Wednesday, June 20 , 2018, 3:09 pm | A Few Clouds 66º


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Captain’s Log: Taking a Shot and Making it Count

July is when hunting seasons open up and hunting for the table and the larder (or freezer nowadays) is a cultural treasure for Americans that we celebrate and use to teach our kids good lessons and give them good experiences and perspectives.

I’ll share a couple of experiences from my own family, and I’ll wager they aren’t that much different from the way some others grew up learning to respect and use guns for hunting.

Hunting families tend to start the lessons early, when kids learn best. They are taught about guns and — most importantly — gun handling safety.

Kids are taught about critters and interdependencies between critters and the land and between various species. Lessons include preferred habitats where various critters live and forage and how they prey on each other to live.

Kids of hunting families grow up learning how clean it is to eat meat of critters that lived their lives free in their natural habitat and lived on a diet of natural foods and with the physical toughness that comes from struggling to survive in a world of predators.

Sure, we all go to the grocery store and buy animals raised in feed lots where they were fed stuff to make them grow quick and thick, but the flavor and health of a wild animal is a world apart from the fare available in stores.

A classic example from the ocean is the difference in flavor between farmed salmon and wild-caught salmon. The difference for land animals is similar.

Once old enough to learn to hunt, lessons address how to study the land and find critters, how to stalk them or position themselves to intercept moving or grazing animals, how to prepare for a shot and how to be patient and take only the right shot.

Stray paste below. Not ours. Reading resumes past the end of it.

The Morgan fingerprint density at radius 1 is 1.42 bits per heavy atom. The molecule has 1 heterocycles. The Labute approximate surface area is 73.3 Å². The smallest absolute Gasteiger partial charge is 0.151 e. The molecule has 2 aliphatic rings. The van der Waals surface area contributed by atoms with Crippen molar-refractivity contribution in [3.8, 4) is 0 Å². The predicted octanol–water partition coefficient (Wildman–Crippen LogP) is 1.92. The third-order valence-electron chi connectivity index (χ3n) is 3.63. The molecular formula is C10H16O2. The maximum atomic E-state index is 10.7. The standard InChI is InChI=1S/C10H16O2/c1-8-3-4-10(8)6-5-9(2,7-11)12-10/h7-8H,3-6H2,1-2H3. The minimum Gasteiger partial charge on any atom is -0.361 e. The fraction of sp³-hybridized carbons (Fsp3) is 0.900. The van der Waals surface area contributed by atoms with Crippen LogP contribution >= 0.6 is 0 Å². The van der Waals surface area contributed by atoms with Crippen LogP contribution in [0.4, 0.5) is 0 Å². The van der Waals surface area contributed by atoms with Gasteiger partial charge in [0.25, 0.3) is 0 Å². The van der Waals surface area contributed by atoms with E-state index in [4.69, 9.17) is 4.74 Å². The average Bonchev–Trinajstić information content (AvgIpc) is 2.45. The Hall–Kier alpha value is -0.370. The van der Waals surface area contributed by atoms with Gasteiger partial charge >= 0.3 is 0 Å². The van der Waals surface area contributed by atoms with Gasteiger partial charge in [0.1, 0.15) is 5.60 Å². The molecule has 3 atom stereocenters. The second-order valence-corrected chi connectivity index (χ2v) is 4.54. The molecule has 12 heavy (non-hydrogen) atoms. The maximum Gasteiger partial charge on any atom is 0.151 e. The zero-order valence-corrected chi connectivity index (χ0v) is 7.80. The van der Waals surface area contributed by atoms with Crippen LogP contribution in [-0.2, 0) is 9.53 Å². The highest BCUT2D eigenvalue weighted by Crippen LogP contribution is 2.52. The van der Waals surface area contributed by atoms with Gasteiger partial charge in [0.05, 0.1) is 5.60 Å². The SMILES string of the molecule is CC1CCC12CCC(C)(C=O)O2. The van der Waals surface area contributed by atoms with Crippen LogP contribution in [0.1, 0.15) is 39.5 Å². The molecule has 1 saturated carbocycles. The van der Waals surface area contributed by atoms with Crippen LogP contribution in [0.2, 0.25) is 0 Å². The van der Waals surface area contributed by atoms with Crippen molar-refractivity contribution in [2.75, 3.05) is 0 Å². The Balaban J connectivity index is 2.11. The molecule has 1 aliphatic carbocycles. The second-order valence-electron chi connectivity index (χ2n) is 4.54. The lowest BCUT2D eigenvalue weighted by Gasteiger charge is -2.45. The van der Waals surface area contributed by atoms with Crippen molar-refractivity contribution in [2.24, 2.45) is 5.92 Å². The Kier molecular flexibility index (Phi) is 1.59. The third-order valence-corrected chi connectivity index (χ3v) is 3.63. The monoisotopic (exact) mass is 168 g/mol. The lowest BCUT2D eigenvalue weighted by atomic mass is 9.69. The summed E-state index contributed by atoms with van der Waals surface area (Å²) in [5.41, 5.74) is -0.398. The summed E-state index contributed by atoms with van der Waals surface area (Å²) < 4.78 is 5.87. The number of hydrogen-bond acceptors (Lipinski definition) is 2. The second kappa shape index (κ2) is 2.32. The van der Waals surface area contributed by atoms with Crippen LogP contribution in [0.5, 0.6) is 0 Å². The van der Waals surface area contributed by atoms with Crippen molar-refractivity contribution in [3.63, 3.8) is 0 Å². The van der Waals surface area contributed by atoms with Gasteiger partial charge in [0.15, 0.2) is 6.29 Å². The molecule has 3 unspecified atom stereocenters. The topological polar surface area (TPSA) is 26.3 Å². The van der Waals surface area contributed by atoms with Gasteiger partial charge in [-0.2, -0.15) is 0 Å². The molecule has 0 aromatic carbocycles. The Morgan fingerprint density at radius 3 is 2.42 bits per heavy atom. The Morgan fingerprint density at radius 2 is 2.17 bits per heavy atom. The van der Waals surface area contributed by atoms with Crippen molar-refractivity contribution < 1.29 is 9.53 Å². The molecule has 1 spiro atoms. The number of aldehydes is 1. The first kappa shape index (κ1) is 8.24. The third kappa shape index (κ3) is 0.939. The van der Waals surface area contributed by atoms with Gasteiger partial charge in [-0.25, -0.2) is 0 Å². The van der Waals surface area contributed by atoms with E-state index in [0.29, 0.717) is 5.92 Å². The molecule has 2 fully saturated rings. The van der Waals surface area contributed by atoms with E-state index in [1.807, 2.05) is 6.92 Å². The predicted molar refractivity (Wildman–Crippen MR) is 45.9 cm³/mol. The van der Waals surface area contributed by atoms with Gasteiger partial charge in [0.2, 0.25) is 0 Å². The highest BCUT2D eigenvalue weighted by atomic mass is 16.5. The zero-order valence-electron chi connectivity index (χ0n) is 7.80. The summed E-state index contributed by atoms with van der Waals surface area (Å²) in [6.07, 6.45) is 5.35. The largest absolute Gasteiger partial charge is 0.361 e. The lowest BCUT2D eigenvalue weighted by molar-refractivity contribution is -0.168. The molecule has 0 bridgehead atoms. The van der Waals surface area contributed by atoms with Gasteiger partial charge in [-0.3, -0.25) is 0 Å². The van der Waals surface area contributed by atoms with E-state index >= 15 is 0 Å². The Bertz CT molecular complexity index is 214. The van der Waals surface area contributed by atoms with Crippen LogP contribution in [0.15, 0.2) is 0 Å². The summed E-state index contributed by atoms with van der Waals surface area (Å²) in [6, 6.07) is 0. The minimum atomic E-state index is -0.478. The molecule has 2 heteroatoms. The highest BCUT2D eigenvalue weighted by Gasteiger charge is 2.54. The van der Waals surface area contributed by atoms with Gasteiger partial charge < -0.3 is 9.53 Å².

My father had a good way to teach me. He would take me out on the land and bring along a single can of food that he knew I strongly disliked.

He would hand me a .22-caliber rifle and one single bullet, telling me that we both eat what I shoot or else we would eat the can of stuff we didn’t like.

That taught me patience, and I passed up plenty of shots until I was certain I could make one count and put dinner on the table.

I always remember a shot my daughter, Tiffany (now Capt. Tiffany Vague), took. We were out on the Cuyama Badlands rabbit hunting when she was a pre-teen.

I handed her a semi-automatic .22-caliber rifle, and we went walking. After a while, a tasty-looking rabbit flushed, and I told her it was hers.

To my chagrin she began rapid-firing with that semi-auto, missing by inches as that rabbit moved away like greased lightning.

That critter was better than 100 yards away and nearing the other side of a wide river bed when I said, “Stop! Aim, damnit!”

Tiffany stopped, took a breath, let half of it out and focused. Just as that rabbit jumped up the embankment on the other side of the river bed and at about 120 yards away, she pinned it to the bank with a perfectly-placed shot.

We ate tasty rabbit stew together that evening.

The lessons, skills and healthy meals that come with hunting are precious within our American culture. May it always be so!

— Capt. David Bacon operates WaveWalker Charters and is president of SOFTIN Inc., a nonprofit organization providing seafaring opportunities for those in need. Visit to learn more about the organization and how you can help. Click here to read previous columns. The opinions expressed are his own.

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